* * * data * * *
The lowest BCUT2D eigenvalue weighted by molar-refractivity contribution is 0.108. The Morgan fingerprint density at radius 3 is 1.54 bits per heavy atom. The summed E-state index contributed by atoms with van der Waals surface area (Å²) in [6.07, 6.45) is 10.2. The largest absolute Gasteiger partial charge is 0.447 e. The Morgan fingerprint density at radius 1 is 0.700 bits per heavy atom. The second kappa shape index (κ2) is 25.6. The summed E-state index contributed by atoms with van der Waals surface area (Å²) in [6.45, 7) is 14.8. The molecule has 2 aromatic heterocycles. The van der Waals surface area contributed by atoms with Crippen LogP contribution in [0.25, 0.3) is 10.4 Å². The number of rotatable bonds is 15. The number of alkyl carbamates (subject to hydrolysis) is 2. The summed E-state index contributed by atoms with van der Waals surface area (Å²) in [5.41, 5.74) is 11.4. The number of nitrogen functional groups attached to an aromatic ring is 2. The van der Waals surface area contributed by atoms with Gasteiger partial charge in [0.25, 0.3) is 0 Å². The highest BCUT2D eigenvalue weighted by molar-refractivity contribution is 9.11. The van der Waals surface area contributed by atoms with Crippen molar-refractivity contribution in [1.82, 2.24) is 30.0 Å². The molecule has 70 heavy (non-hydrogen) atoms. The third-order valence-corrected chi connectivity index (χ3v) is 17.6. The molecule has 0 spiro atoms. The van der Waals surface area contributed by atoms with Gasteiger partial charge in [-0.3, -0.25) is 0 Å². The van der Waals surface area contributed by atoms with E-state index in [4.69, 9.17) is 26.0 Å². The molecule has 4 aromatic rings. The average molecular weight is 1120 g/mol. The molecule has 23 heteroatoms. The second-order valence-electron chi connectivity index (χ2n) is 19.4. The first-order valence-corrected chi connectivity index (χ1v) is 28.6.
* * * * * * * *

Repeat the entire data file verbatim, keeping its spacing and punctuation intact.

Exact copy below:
The lowest BCUT2D eigenvalue weighted by molar-refractivity contribution is 0.108. The Morgan fingerprint density at radius 3 is 1.54 bits per heavy atom. The summed E-state index contributed by atoms with van der Waals surface area (Å²) in [6.07, 6.45) is 10.2. The largest absolute Gasteiger partial charge is 0.447 e. The Morgan fingerprint density at radius 1 is 0.700 bits per heavy atom. The second kappa shape index (κ2) is 25.6. The summed E-state index contributed by atoms with van der Waals surface area (Å²) in [6.45, 7) is 14.8. The molecule has 2 aromatic heterocycles. The van der Waals surface area contributed by atoms with Crippen LogP contribution in [0.25, 0.3) is 10.4 Å². The number of rotatable bonds is 15. The number of alkyl carbamates (subject to hydrolysis) is 2. The summed E-state index contributed by atoms with van der Waals surface area (Å²) in [5.41, 5.74) is 11.4. The number of nitrogen functional groups attached to an aromatic ring is 2. The van der Waals surface area contributed by atoms with Gasteiger partial charge in [0.25, 0.3) is 0 Å². The highest BCUT2D eigenvalue weighted by molar-refractivity contribution is 9.11. The van der Waals surface area contributed by atoms with Crippen molar-refractivity contribution in [1.82, 2.24) is 30.0 Å². The molecule has 70 heavy (non-hydrogen) atoms. The third-order valence-corrected chi connectivity index (χ3v) is 17.6. The molecule has 0 spiro atoms. The van der Waals surface area contributed by atoms with Gasteiger partial charge in [-0.3, -0.25) is 0 Å². The van der Waals surface area contributed by atoms with E-state index in [4.69, 9.17) is 26.0 Å². The molecule has 4 aromatic rings. The average molecular weight is 1120 g/mol. The molecule has 23 heteroatoms. The second-order valence-electron chi connectivity index (χ2n) is 19.4. The first-order valence-corrected chi connectivity index (χ1v) is 28.6.